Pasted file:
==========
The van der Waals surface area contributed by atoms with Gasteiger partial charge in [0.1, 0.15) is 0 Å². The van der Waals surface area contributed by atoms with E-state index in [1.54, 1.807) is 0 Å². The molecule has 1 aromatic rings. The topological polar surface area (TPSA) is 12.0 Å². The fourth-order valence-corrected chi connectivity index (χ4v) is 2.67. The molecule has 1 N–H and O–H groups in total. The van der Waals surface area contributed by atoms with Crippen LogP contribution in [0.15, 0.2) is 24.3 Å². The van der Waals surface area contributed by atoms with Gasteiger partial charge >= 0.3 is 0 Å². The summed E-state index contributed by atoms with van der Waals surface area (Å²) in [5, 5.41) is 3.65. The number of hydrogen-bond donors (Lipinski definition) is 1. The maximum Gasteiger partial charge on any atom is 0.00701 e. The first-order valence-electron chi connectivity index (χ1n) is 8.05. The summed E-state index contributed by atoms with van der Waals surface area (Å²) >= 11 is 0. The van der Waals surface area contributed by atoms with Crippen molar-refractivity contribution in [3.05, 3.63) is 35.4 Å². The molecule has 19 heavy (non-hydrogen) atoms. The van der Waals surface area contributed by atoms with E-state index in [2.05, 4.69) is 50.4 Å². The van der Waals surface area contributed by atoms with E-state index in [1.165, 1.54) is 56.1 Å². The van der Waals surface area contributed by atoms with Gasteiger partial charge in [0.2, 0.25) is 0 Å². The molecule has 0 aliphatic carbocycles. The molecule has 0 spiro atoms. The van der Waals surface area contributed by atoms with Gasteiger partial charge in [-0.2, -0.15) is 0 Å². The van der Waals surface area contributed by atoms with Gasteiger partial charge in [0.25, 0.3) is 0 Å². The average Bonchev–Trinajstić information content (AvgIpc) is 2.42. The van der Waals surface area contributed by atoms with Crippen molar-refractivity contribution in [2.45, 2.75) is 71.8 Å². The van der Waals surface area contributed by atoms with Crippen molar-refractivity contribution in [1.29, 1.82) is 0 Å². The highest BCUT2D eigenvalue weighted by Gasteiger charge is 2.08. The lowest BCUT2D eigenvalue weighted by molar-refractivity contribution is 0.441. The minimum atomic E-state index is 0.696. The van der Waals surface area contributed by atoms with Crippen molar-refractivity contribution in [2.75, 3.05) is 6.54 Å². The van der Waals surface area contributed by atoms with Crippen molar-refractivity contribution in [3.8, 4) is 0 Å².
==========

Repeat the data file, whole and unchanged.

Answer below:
The van der Waals surface area contributed by atoms with Gasteiger partial charge in [0.1, 0.15) is 0 Å². The van der Waals surface area contributed by atoms with E-state index in [1.54, 1.807) is 0 Å². The molecule has 1 aromatic rings. The topological polar surface area (TPSA) is 12.0 Å². The fourth-order valence-corrected chi connectivity index (χ4v) is 2.67. The molecule has 1 N–H and O–H groups in total. The van der Waals surface area contributed by atoms with Crippen LogP contribution in [0.15, 0.2) is 24.3 Å². The van der Waals surface area contributed by atoms with Gasteiger partial charge >= 0.3 is 0 Å². The summed E-state index contributed by atoms with van der Waals surface area (Å²) in [5, 5.41) is 3.65. The number of hydrogen-bond donors (Lipinski definition) is 1. The maximum Gasteiger partial charge on any atom is 0.00701 e. The first-order valence-electron chi connectivity index (χ1n) is 8.05. The summed E-state index contributed by atoms with van der Waals surface area (Å²) >= 11 is 0. The van der Waals surface area contributed by atoms with Crippen molar-refractivity contribution in [3.05, 3.63) is 35.4 Å². The molecule has 19 heavy (non-hydrogen) atoms. The van der Waals surface area contributed by atoms with E-state index in [2.05, 4.69) is 50.4 Å². The van der Waals surface area contributed by atoms with E-state index in [1.165, 1.54) is 56.1 Å². The van der Waals surface area contributed by atoms with Gasteiger partial charge in [0.2, 0.25) is 0 Å². The molecule has 0 aliphatic carbocycles. The molecule has 0 spiro atoms. The van der Waals surface area contributed by atoms with Gasteiger partial charge in [-0.2, -0.15) is 0 Å². The van der Waals surface area contributed by atoms with Gasteiger partial charge in [0.25, 0.3) is 0 Å². The average Bonchev–Trinajstić information content (AvgIpc) is 2.42. The van der Waals surface area contributed by atoms with Crippen molar-refractivity contribution in [2.45, 2.75) is 71.8 Å². The van der Waals surface area contributed by atoms with Crippen molar-refractivity contribution in [1.29, 1.82) is 0 Å². The highest BCUT2D eigenvalue weighted by Gasteiger charge is 2.08. The lowest BCUT2D eigenvalue weighted by molar-refractivity contribution is 0.441. The minimum atomic E-state index is 0.696. The van der Waals surface area contributed by atoms with Crippen molar-refractivity contribution in [2.75, 3.05) is 6.54 Å². The van der Waals surface area contributed by atoms with Crippen molar-refractivity contribution in [3.8, 4) is 0 Å².